BASF SE faced questions about its sourcing of platinum from a South African mine where strikers were shot dead by police, highlighting the challenge of controlling suppliers while promoting humanitarian credentials.
Chief Executive Officer Kurt Bock rejected calls at the company’s annual shareholders’ meeting on Thursday to pay into a fund to support the families of Lonmin Plc miners who were killed during a strike at the Marikana mine, north-west of Johannesburg, in August 2012. He answered questions posed by Johannes Seoka, a South African Anglican bishop, read out in German by Markus Dufner of the Association of Ethical Shareholders Germany.
The world’s biggest chemical company should “take responsibility as Lonmin’s principle customer” and make reparation payments to the families of the miners, Seoka said through Dufner. Ludwigshafen, Germany-based BASF should also look into the housing and working conditions around Lonmin’s mines where many workers live without running water or electricity.
Lonmin, the world’s third-biggest platinum producer by volume, saw strikes over pay in 2012 that culminated in the killing of 34 protesters by police in a single day. Seoka said that Lonmin bears some of the responsibility for the deaths.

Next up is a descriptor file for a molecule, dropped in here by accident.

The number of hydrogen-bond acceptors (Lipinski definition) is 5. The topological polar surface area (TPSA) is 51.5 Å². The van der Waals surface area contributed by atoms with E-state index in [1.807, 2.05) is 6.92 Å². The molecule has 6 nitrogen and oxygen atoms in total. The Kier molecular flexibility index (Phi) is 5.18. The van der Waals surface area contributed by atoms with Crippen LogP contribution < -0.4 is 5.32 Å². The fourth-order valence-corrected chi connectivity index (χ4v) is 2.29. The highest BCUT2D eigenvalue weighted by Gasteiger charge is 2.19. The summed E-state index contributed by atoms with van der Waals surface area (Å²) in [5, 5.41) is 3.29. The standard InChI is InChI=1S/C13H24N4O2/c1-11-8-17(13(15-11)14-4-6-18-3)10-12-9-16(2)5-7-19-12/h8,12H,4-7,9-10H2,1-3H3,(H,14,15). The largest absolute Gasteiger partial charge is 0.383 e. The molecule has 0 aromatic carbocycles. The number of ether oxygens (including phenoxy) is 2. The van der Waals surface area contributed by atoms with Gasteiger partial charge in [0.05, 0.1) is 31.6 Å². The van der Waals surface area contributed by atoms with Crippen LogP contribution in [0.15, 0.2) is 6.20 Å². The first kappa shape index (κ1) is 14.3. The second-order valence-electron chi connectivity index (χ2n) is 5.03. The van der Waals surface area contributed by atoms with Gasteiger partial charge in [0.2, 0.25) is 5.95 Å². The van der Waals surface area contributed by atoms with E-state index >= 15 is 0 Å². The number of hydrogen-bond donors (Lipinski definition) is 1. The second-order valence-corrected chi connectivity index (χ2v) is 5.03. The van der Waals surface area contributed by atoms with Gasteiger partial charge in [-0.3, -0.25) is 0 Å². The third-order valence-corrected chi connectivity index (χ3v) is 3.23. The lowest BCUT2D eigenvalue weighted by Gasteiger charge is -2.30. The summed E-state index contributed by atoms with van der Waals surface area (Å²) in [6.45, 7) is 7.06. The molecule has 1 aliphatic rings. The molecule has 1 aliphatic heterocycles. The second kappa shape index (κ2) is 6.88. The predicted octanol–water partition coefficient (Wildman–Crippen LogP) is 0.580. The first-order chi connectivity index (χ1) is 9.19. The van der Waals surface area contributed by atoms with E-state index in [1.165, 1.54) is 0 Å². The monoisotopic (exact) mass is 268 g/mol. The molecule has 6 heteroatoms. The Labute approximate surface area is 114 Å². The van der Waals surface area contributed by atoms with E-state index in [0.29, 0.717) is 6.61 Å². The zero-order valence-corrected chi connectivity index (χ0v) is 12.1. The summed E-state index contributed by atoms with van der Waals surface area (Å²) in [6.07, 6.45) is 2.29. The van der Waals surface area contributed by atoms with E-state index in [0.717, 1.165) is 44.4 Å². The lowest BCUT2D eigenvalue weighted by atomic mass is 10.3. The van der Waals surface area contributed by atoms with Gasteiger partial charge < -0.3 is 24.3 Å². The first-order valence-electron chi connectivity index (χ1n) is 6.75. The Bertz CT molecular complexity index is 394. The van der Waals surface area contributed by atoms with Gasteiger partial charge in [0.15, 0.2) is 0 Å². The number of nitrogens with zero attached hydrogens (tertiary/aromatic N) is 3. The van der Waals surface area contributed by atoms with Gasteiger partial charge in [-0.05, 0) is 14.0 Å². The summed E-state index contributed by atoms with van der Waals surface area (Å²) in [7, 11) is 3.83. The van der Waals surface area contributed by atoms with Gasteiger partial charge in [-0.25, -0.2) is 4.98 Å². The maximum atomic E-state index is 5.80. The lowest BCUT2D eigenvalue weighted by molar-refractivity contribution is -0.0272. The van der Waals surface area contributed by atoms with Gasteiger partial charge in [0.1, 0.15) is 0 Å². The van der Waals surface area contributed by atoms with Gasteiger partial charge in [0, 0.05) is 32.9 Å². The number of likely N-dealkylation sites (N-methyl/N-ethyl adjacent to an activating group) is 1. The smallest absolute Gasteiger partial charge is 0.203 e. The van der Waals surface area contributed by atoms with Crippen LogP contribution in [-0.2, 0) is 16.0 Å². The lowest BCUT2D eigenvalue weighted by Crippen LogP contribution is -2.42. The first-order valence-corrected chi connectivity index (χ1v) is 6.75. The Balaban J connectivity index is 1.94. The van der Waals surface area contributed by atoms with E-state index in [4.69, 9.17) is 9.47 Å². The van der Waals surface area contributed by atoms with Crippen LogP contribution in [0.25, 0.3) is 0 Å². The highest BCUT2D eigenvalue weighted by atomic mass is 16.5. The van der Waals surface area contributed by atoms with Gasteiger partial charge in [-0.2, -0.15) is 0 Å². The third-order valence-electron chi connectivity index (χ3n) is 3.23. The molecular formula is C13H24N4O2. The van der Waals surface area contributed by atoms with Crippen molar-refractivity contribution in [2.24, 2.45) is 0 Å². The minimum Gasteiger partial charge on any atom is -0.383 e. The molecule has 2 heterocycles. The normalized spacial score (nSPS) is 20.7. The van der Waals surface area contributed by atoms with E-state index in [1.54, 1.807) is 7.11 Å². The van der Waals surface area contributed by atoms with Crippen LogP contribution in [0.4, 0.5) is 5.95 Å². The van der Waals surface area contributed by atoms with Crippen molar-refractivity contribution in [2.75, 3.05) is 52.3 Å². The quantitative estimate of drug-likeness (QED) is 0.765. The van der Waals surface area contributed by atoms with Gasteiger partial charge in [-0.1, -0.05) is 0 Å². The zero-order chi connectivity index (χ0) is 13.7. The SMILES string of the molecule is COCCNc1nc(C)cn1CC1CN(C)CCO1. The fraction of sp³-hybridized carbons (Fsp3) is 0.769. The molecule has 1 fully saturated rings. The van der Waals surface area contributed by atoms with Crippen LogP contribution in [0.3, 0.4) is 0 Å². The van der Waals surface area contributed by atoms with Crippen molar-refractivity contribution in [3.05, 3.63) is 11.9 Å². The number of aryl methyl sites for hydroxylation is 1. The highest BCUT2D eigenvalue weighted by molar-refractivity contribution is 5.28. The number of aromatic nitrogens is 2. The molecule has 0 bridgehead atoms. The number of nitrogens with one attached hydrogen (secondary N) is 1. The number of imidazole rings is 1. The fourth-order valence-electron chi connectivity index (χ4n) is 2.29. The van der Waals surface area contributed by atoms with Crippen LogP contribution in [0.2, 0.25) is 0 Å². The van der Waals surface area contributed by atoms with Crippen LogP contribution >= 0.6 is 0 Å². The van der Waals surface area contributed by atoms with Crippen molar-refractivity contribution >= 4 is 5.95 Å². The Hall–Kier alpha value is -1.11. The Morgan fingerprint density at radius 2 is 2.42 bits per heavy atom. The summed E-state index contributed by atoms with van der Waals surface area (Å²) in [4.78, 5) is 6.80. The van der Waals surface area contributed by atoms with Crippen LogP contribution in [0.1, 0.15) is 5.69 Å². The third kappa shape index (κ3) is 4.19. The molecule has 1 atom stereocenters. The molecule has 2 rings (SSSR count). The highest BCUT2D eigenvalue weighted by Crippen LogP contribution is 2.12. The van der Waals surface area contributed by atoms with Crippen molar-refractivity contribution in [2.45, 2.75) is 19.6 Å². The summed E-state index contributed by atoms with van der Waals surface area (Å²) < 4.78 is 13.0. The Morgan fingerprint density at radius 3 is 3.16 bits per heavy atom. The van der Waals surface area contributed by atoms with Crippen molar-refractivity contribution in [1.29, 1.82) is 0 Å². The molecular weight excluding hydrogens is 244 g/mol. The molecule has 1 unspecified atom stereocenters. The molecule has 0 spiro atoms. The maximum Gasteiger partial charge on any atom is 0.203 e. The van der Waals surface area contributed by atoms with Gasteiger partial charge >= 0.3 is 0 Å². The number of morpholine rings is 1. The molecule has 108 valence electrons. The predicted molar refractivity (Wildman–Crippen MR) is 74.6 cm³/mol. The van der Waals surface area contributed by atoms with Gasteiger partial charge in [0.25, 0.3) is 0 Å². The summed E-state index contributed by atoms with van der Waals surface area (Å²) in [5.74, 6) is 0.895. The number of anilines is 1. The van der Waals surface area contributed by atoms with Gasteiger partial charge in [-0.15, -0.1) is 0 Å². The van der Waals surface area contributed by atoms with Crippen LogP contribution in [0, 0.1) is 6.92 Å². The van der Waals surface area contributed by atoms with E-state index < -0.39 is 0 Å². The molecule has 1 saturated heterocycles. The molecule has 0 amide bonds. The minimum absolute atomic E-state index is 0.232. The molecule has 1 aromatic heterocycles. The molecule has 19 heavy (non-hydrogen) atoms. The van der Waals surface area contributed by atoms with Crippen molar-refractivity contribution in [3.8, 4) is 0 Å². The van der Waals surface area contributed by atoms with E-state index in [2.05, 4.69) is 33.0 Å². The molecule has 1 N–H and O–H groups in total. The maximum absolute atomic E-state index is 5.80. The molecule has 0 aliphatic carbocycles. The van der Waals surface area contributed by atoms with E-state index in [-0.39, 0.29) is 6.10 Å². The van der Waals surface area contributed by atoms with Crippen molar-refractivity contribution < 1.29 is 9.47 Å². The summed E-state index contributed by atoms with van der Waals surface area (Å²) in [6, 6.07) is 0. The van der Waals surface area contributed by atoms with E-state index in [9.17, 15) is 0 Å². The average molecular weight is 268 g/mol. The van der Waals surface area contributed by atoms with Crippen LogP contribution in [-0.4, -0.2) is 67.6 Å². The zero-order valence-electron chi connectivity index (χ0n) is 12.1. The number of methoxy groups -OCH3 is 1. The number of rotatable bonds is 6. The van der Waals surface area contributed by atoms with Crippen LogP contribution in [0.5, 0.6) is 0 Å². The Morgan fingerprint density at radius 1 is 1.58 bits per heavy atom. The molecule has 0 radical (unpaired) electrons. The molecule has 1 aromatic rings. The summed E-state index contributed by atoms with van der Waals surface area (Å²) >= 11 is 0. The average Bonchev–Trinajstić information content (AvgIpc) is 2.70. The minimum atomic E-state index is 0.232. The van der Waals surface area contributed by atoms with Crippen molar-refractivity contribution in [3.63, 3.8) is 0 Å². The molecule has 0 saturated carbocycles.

The issue stresses the difficulties companies have with controlling how they source components for their products. IPhone maker Apple hired a watchdog to inspect working conditions at factories after suicides at its Chinese partner Foxconn Technology Group in 2010.
“You can be sure that we know how platinum is obtained and what the conditions in the mines in South Africa are,” Bock said. “But it’s really difficult for us to make judgments here from a distance.” There have been “repeated and sometimes very long and very intensive labor disputes” at South African mines in recent years, he said.
Bock is a board member of the UN Global Compact, an initiative for businesses committed to aligning their operations in areas of human rights, labor and environment.
“I can’t imagine that BASF can approve, or tolerate, such conduct by one of its suppliers,” Dufner said in Seoka’s translated speech. “As the main customer, why haven’t you given a response to the massacre and given your condolences? We’re asking you to do this here and now.”
What happened at Marikana is etched in Lonmin’s memory and “we’re doing everything we can” for the families, Sue Vey, a spokeswoman for the miner, said by phone. The company will wait for the findings of an inquiry into the deaths and the subsequent recommendations, she said.
A report on the Marikana killings was presented to South African President Jacob Zuma on March 31. The government isn’t obliged to publish its findings.
BASF uses platinum, palladium and rhodium in its catalytic converters used in cars. The company bought 450 million euros ($501 million) worth of precious metals from Lonmin in 2014 and has had a close relationship for about 30 years, Bock said.
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